We believe the two economies are very complementary. Nowadays, I would pinpoint the following sectors as our trade priorities: Energy (including Oil & Gas, Renewables and Marine), Life Sciences, Education and Financial Services. We hope to increase investments of the UK in Brazil, and vice versa.

What can UK-Brazil trade tell us about evolving global trade patterns?
The UK and Brazil are both services-based economies (around 70 percent of both countries’ GDP are services), but the bulk of trade between the countries is in the form of goods. The flow of services from the UK to Brazil has been increasing over recent years, which is reflective of global trade patterns. Services are becoming increasingly important. In that context, quotas and tariffs become less of an issue and regulations and standards become more important. We are working with Brazil to improve the regulatory environment and we cooperate in a number of sectors on best practices. Additionally, the WTO is starting new negotiations on issues such as e-commerce. Joining the OECD is a very important step.

What are the alternative scenarios for global trade and trade policy further out in the future?
Future trade will move away from goods-based trade to services, investment and more innovative areas. The rules-based international economic system will shape the global economy—and it is important to get the rules and institutions right. That is the reason why the reform of the WTO matters, and Brazil’s application to join the OECD too. The UK is in favor of free trade supported by the right rules and regulations. And obviously much of this will be digital: a very fruitful area for UK-Brazil joint work.

Can you tell us about partnerships that already exist between UK and Brazil?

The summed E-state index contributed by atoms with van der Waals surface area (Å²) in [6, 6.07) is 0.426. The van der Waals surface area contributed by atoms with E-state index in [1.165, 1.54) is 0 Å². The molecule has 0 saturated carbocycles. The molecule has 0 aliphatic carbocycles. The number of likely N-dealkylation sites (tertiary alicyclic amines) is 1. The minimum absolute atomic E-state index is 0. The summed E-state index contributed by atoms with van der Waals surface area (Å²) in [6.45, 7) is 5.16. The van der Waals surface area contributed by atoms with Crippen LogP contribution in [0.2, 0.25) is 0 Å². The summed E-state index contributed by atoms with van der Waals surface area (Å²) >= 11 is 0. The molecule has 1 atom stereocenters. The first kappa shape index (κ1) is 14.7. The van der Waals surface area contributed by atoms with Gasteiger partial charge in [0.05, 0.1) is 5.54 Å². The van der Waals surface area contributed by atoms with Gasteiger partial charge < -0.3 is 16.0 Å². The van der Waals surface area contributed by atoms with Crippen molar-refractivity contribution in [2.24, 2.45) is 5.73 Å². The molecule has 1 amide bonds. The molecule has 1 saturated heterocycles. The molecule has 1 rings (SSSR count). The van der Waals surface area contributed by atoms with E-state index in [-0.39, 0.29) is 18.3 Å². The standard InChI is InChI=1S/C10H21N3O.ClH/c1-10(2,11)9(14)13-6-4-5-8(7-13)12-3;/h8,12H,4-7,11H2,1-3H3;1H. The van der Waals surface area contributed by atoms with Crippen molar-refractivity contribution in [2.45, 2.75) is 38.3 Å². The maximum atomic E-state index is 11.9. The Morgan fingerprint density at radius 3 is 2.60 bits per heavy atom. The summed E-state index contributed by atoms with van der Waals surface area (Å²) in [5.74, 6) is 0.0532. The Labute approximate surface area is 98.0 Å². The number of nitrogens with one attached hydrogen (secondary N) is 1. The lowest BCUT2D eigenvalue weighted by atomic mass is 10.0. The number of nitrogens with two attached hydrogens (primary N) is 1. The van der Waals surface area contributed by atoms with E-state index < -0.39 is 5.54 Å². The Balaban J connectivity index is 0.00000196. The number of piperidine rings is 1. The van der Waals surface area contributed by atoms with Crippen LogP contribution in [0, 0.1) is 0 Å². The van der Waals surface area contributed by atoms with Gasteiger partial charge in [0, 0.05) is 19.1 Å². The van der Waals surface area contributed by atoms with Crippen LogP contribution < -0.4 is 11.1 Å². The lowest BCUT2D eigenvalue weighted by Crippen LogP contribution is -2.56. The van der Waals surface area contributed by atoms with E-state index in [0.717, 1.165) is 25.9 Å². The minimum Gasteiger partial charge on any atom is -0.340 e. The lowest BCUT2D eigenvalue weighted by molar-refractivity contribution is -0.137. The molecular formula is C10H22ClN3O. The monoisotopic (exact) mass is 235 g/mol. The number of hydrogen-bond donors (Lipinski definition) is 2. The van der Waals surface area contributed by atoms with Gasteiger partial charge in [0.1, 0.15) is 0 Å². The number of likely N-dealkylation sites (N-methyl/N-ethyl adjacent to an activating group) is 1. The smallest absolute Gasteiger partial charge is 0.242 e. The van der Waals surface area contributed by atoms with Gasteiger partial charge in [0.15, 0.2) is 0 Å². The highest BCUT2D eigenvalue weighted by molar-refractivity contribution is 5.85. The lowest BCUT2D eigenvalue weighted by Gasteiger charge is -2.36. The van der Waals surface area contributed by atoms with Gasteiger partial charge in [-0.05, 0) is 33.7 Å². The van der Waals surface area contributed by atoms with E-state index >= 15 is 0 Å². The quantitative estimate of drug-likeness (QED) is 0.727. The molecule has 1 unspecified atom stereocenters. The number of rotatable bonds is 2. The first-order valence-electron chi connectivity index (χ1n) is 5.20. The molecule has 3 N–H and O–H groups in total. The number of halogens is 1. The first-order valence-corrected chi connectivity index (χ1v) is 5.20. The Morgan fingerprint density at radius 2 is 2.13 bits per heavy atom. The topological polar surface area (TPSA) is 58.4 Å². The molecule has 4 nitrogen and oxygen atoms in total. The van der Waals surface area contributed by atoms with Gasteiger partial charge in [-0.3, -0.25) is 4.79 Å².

The recent partnership that has been very active is our Infrastructure and Capital Markets Task Force. Through meetings and workshops, we are bringing together the private sector and government, both Brazilian and British, to discuss ways in which we can share best practice and highlight opportunities for cooperation and investment in both our markets. A session of the Task Force focused on capital market investments was held in Brasília last week. 

Do you have any examples of the results of these partnerships?
A good example is the engagement we have been doing through Prosperity Fund. Two core areas of this work are Green Finance and Future Cities. In Recife, an important city in northeast Brazil, we have signed an agreement with the local sanitation company to study and implement alternatives for water loss management in the water supply systems of Recife’s metropolitan area. In São Paulo, we are working on a project to improve traffic flows, improving the quality of life for poor communities, and reducing negative impacts on Brazil’s economic development in the city of São Paulo. Both projects will have the Prosperity Fund as funder and the World Bank as an implementer. But these partnerships span so many areas: from tax cooperation to intellectual property, cooperation to increase the efficiency of ports, to sharing expertise on energy challenges.

Robert Moran is a Brunswick Partner based in Washington, DC, and leads Brunswick Insight, the firm’s global public opinion, market research and analytics function.

Photograph: Courtesy of the United Kingdom Embassy, Brasilia